On Saturday, November 10th over 60 medical and veterinary medical students joined forces to assist the community of Dierre Morne, St. David in Grenada. “One World, One Health, One Medicine” Project was the University’s first health clinic providing both human and animal health care to those who attended. The event was the brainchild of third term vet student Brittany King, who was inspired by a woman who attended a previous vet clinic. While appreciative of the care her pet received she expressed concern that the health care and education of the pet owners themselves was being overlooked.
Brittany took these remarks to heart. As a class representative for the Student Affiliate of the American Veterinary Medical Association (SAAVMA), Brittany is well aware of the convergence of animal, human and ecosystem health and the importance of the “One World, One Health, One Medicine” concept. Armed with the belief that improving health care worldwide is a collaborative effort, she approached American Medical Student Association (AMSA) President Asad Bandealey about a health clinic that would address the needs of both humans and animals. Enthusiastic about this initiative, both began to solicit volunteers from their respective schools, raise money, seek donations and select a location.
With the help of SGU faculty, student volunteers and clinicians from the Veterinary Teaching Hospital (VTH), an impressive health clinic for humans and animals was successfully created. One week prior to the event, local radio, television and print advertisements promoted the event. SGU’s Communications Office facilitated this by producing the flyer, scripting and placing the radio and television advertisements and inviting the media, as is the case with every health fair. “This,” said Brittany “was critical to the success of the health clinic.” One local television station actually attended the event.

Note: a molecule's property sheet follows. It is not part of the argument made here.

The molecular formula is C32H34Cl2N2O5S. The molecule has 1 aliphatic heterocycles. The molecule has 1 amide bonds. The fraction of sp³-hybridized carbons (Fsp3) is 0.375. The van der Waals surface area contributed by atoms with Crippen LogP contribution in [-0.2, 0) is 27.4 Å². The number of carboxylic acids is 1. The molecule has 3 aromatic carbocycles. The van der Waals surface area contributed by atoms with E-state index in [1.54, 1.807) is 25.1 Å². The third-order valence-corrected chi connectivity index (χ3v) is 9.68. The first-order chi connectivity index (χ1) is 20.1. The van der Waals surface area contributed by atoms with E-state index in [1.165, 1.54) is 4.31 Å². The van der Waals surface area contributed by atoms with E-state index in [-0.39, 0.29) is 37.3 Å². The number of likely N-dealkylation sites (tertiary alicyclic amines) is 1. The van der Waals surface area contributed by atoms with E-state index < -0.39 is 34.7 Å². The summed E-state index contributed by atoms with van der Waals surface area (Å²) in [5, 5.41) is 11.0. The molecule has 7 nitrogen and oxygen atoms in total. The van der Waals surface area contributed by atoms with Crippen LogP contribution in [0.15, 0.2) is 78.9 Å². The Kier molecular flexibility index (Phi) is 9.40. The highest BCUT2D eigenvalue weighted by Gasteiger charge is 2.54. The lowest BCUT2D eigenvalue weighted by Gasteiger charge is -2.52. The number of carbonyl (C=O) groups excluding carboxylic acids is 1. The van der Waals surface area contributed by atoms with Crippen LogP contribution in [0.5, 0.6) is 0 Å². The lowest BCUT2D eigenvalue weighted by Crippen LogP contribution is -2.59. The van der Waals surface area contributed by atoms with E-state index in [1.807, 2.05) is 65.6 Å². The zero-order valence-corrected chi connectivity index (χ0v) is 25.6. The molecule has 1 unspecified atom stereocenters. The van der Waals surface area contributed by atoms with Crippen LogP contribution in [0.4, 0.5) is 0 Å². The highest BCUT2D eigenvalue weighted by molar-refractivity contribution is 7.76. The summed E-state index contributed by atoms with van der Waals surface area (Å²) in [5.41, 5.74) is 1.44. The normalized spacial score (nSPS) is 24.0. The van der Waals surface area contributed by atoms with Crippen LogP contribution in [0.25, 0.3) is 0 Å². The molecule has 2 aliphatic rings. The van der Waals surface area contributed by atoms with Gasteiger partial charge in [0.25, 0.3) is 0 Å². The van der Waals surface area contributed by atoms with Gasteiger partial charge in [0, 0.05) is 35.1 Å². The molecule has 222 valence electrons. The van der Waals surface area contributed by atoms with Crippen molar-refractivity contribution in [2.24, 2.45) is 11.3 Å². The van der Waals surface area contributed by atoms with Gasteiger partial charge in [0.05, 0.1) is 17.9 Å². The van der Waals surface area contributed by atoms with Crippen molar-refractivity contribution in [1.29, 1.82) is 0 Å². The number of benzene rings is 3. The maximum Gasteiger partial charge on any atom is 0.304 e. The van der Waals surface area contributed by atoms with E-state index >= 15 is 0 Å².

Proudly wearing bright green t-shirts designed by King, all volunteers began their day with enthusiasm and a desire to make a difference. Two tremendous tents were erected, accommodating medical and veterinary medical student volunteers and their patients. Medical students also used the Parish church to ensure privacy for patients during medical exams and screenings.
Throughout the day, 40 medical student volunteers treated 140 patients, including 20 senior citizens at a local nursing home and five home-bound patients. Tests were administered for blood pressure, blood glucose, eyes and hearing. Breast cancer screening and self-examination techniques, along with patient education and children’s health were also part of the day’s activities. AMSA was joined by IEA, the SGU academic honor society, SGU’s Pediatrics Club and Women in Medicine (WIM), a group under the AMSA umbrella. According to Stephanie Muriglan, the President of WIM, her group’s mission is not just medicinal: “At these health fairs, WIM has set a goal to bring awareness to women about the importance of these clinical measures. Knowledge and control over their reproductive health is an important form of empowerment.”
Twenty veterinary medical students and seven clinicians from the VTH treated more than 60 dogs and cats through a variety of treatments including oral dewormers, mange treatments and vaccinations. Brittany explained that they used a new three-year continuum DAP-R vaccine from Intervet, which will keep the animals protected from distemper, rabies, adenovirus and parvovirus longer than the previous one-year vaccine. The animals’ owners also received Banfield leashes, collars and bandanas, in addition to a wealth of information about the health of their animals. The veterinary medical students were surprised but not daunted by the attendance of six goats joined together by a rope. With no large animal vaccines available, volunteers did their best to examine the animals and educate the owner about their care.
The impact of the “One World, One Health, One Medicine” Health Fair has reached beyond Grenada. Intervet, the supplier and sponsor of the veterinary vaccine DAP-R, matched the 200 vaccines used at St. David with a donation of 200 vaccines for animals in Africa. This is proof that a unified effort within the broader health science profession is the most powerful and effective tool in improving health care worldwide.
Published on 12/10/07